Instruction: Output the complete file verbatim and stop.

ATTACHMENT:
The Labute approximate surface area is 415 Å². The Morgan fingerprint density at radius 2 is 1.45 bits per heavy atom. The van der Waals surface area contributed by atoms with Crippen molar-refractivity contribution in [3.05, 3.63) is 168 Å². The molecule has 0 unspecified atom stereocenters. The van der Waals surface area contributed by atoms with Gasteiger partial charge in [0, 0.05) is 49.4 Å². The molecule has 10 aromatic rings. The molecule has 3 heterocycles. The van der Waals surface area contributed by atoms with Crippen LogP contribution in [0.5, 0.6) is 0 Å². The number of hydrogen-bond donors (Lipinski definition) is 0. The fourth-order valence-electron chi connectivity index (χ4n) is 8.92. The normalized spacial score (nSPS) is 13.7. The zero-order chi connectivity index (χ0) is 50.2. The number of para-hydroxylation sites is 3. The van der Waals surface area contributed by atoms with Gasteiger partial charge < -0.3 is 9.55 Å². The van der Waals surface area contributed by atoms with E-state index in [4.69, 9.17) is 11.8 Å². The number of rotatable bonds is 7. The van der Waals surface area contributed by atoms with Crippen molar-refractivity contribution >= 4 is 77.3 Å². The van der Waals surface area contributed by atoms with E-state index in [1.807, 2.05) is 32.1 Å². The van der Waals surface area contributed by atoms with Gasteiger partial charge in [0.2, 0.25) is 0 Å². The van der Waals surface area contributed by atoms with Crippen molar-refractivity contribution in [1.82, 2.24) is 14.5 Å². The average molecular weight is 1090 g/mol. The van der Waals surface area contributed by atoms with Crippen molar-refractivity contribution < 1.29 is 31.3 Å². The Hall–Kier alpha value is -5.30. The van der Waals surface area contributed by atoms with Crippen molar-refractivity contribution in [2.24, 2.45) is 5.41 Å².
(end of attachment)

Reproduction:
The Labute approximate surface area is 415 Å². The Morgan fingerprint density at radius 2 is 1.45 bits per heavy atom. The van der Waals surface area contributed by atoms with Crippen molar-refractivity contribution in [3.05, 3.63) is 168 Å². The molecule has 0 unspecified atom stereocenters. The van der Waals surface area contributed by atoms with Gasteiger partial charge in [0, 0.05) is 49.4 Å². The molecule has 10 aromatic rings. The molecule has 3 heterocycles. The van der Waals surface area contributed by atoms with Crippen LogP contribution in [0.5, 0.6) is 0 Å². The number of hydrogen-bond donors (Lipinski definition) is 0. The fourth-order valence-electron chi connectivity index (χ4n) is 8.92. The normalized spacial score (nSPS) is 13.7. The zero-order chi connectivity index (χ0) is 50.2. The number of para-hydroxylation sites is 3. The van der Waals surface area contributed by atoms with Gasteiger partial charge < -0.3 is 9.55 Å². The van der Waals surface area contributed by atoms with E-state index in [4.69, 9.17) is 11.8 Å². The number of rotatable bonds is 7. The van der Waals surface area contributed by atoms with Crippen molar-refractivity contribution >= 4 is 77.3 Å². The van der Waals surface area contributed by atoms with E-state index in [1.807, 2.05) is 32.1 Å². The van der Waals surface area contributed by atoms with Gasteiger partial charge in [0.2, 0.25) is 0 Å². The van der Waals surface area contributed by atoms with Crippen molar-refractivity contribution in [1.82, 2.24) is 14.5 Å². The average molecular weight is 1090 g/mol. The van der Waals surface area contributed by atoms with Crippen molar-refractivity contribution < 1.29 is 31.3 Å². The Hall–Kier alpha value is -5.30. The van der Waals surface area contributed by atoms with Crippen molar-refractivity contribution in [2.24, 2.45) is 5.41 Å².